Our publications

Links to articles and other material relating to Indigenous Birth Registration, written by people associated with this project.

Making Indigenous Australians Disappear - Problems arising from our birth registration systems 

Paula Gerber

published in the Alternative Law Journal, 34(3), p158 to162 & 167. (2009).

“While the lack of birth registration has long been recognised as a problem in developing countries, many Australians were shocked to recently learn that it is also a problem for Indigenous Australians.8 This article explores the obstacles encountered by some Indigenous Australians in realising the right to birth registration and taking the subsequent step of obtaining a birth certificate, and analyses these obstacles in light of international and domestic human rights laws.”

An excellent introduction to the issues involved.

Making Visible the Problem of Invisibility

Paula Gerber

(Originally published in Volume 83, Issue 10 of the Law Institute Journal, pages 52-55, 2009)

Faculty of Law - Monash University Research Paper No 2010/08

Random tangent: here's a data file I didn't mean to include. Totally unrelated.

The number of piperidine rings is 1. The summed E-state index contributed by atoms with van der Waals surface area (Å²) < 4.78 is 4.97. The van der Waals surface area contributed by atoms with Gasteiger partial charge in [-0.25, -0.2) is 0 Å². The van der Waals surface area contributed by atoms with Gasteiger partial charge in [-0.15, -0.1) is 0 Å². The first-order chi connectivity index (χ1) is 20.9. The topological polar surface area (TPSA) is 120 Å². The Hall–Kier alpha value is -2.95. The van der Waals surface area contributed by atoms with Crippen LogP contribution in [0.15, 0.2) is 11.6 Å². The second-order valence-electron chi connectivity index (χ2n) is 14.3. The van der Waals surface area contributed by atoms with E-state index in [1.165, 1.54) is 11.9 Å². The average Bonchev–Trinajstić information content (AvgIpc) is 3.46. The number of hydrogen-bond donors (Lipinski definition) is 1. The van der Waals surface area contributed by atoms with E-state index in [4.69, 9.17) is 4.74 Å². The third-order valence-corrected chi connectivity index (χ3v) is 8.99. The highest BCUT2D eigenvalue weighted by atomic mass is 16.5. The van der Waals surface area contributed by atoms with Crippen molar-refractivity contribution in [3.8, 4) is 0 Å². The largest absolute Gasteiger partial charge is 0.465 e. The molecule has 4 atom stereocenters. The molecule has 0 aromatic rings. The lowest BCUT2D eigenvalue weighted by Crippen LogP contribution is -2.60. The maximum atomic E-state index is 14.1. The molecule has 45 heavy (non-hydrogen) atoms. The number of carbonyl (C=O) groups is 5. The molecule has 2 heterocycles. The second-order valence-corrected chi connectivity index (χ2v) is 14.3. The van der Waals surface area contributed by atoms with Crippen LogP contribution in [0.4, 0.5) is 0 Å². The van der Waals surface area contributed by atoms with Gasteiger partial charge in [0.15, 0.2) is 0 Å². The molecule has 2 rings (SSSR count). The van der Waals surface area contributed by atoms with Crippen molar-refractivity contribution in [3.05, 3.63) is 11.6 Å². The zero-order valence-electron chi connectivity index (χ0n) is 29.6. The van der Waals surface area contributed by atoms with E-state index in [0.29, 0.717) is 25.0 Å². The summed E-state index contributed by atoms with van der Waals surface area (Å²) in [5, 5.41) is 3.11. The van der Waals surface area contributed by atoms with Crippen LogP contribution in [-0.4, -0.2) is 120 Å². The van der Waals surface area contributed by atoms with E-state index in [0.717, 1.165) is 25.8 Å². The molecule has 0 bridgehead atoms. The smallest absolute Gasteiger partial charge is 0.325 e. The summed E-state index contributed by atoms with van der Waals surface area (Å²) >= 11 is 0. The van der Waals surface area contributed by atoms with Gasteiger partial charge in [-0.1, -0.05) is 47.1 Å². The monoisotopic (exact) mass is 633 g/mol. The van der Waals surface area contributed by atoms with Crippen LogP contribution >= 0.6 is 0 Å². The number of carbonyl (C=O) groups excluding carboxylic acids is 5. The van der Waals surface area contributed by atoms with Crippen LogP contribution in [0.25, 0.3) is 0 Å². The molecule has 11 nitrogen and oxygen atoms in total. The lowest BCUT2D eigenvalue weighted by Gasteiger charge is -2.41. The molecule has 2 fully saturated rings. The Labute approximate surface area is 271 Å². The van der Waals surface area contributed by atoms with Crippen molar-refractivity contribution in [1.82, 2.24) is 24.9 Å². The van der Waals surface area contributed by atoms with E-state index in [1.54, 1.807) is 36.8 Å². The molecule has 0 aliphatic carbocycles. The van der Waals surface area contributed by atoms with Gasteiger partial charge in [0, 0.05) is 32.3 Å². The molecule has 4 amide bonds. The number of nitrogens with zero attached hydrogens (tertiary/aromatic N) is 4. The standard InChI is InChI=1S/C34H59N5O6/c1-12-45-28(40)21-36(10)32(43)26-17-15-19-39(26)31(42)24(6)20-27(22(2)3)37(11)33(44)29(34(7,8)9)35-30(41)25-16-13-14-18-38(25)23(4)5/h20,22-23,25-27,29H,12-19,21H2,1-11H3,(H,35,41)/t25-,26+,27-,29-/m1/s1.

“This article examines how the birth registration system in Victoria contributes to the invisibility of Indigenous people, and considers whether the Charter of Human Rights and Responsibilities Act 2006 (Vic) (Charter) can be used to redress this problem.

Shadow Report to the UN Committee on the Rights of the Child Regarding Australia's compliance with Article 7 of the Convention on the Rights of the Child

Paula Gerber (2012)

“Indigenous Australians are facing social exclusion and an inability to enjoy all the rights and privileges that flow from a birth having been registered and a birth certificate issued.”

This report also contains, as an appendix, a pre-publication copy of Castan, M., Gerber, P., & Gargett, A. Indigenous Australians’ Access to Birth registration Systems: A Breach of International Human Rights Law? (2011) Australian Journal of Human Rights, 17 (1)

The relevant UN Committee on the Rights of the Child’s own report on Australia can be found at http://www2.ohchr.org/english/bodies/crc/docs/co/CRC_C_AUS_CO_4.pdf

A Right to Birth Registration in the Victorian Charter? - Seek and You Shall Not Find

Andrew Gargett, Paula Gerber, and Melissa Castan